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Visibility of Lesion Characteristics With Phase Contrast Mammography

This study has been completed.
Information provided by (Responsible Party):
UNC Lineberger Comprehensive Cancer Center Identifier:
First received: April 29, 2007
Last updated: April 27, 2012
Last verified: April 2012
To determine if diagnostic phase contrast mammography (PCM) will provide improved image detail in assessing lesion characteristics when compared to diagnostic x-ray mammography (XM).

Condition Intervention
Breast Cancer
Other: Phase Contrast Mammography

Study Type: Interventional
Study Design: Intervention Model: Single Group Assignment
Masking: Open Label
Primary Purpose: Diagnostic
Official Title: Lesion Characteristics' Visibility With Phase Contrast Mammography in Comparison to X-Ray Mammography for Women Undergoing X-Ray Diagnostic Mammography

Resource links provided by NLM:

Further study details as provided by UNC Lineberger Comprehensive Cancer Center:

Primary Outcome Measures:
  • Measure: Lesion Visibility Comparison of Phase Contrast Mammography with X-Ray Mammography. [ Time Frame: 12 months ]

Enrollment: 53
Study Start Date: April 2007
Study Completion Date: September 2008
Primary Completion Date: March 2008 (Final data collection date for primary outcome measure)
Arms Assigned Interventions
Experimental: 1
Phase Contrast Mammography Exam
Other: Phase Contrast Mammography
Standard and magnification views

Detailed Description:

The ability to detect lesions in mammography before they can be felt is the benefit of using this imaging modality for screening of breast cancer. Screening mammography has been proven to decrease mortality from breast cancer. Radiologists identify abnormal breast tissue in the form of microcalcifications, masses, architectural distortion, and asymmetric density by careful assessment of the characteristics of these types of lesions using the Breast Imaging Reporting and Diagnostic System (BIRADS). BIRADS was developed to provide standardization of reporting of mammographic exams. In screening mammography, while it is possible to detect lesions, often more detailed diagnostic imaging is necessary to improve the visibility of margins and edges of lesions through magnification and compression views of the lesion of interest due to spatial resolution limitations which causes geometric blurring of edges in x-ray mammography.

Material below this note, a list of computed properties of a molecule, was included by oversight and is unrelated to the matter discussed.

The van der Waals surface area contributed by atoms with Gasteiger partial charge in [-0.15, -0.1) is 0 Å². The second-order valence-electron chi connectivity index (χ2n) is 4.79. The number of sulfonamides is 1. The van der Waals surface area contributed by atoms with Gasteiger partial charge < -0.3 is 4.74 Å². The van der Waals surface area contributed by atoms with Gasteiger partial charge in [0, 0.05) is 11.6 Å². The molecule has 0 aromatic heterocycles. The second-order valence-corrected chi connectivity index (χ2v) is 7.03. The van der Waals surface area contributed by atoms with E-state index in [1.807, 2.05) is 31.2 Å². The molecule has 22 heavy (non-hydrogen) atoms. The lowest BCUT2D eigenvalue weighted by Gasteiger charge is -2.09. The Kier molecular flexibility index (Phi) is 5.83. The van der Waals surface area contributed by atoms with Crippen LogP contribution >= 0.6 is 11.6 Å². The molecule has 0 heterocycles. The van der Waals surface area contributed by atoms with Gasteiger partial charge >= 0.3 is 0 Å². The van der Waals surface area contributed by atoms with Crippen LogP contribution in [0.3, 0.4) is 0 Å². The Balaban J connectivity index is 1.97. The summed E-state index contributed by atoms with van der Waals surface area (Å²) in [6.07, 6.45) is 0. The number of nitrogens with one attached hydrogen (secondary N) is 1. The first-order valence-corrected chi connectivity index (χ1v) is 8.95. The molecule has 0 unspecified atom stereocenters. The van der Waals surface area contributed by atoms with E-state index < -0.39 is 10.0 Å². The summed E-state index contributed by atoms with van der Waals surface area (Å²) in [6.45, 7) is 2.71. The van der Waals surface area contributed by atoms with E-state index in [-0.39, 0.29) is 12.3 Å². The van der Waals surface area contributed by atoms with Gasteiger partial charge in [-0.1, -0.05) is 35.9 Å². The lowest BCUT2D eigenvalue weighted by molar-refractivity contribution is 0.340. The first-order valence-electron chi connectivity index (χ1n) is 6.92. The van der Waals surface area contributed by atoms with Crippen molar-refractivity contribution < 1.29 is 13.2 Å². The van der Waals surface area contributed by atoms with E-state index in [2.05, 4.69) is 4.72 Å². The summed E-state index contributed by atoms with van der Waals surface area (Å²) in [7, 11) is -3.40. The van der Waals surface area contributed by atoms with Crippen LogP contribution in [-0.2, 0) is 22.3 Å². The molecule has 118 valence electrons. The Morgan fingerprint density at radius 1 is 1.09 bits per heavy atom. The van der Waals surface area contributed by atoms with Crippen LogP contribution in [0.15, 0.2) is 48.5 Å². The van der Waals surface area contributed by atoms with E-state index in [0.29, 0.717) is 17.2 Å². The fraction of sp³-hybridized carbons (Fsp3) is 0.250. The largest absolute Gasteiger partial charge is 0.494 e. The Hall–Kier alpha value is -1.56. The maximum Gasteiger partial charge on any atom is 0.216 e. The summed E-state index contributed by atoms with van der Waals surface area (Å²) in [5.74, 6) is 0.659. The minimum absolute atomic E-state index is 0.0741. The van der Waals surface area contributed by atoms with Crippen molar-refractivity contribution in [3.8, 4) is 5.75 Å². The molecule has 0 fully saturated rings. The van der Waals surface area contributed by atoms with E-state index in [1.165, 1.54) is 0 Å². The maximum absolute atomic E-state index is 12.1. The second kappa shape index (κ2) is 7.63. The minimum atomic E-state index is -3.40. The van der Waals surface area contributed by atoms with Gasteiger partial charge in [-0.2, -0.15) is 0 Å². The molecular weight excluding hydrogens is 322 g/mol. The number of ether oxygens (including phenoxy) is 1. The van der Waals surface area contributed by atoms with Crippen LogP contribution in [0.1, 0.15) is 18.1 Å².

If the ability to clearly see margins and edges of lesions is possible at screening mammography, this would potentially decrease the overall radiation exposure currently needed to allow radiologists to be confident of their characterizations for the majority of patients using x-ray mammography. Digital mammography was developed to improve the visibility of lesions primarily in dense breasts. The reasoning was that the improved contrast range would allow for wider range of gray level differentiation but with digital mammography comes a spatial resolution limitation that blurred edges of lesions. Phase contrast mammography (PCM) was developed to improve digital mammography by providing improvement in sharpness of edges utilizing the x-ray properties of refraction.

Comparison: Phase Contrast Mammography to X-Ray Mammography for Lesion Visibility of Diagnostic Population


Ages Eligible for Study:   40 Years and older   (Adult, Senior)
Sexes Eligible for Study:   Female
Accepts Healthy Volunteers:   No

Inclusion Criteria:

  • At least 40 years old
  • Female
  • Scheduled for diagnostic work-up including compression/magnification views of screening detected breast lesion

Exclusion Criteria:

  • < age 40
  • Male
  • No screening detected findings
  • Breast implants
  • Any women who is pregnant or has reason to believe she is pregnant or lactating
  • Women with breasts larger than the 24 x 30 cm receptor
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Please refer to this study by its identifier: NCT00467727

United States, North Carolina
Carolina Center for Clinical Trials, University of North Carolina
Chapel Hill, North Carolina, United States, 27599
Sponsors and Collaborators
UNC Lineberger Comprehensive Cancer Center
Principal Investigator: Etta D Pisano, MD University of North Carolina, Chapel Hill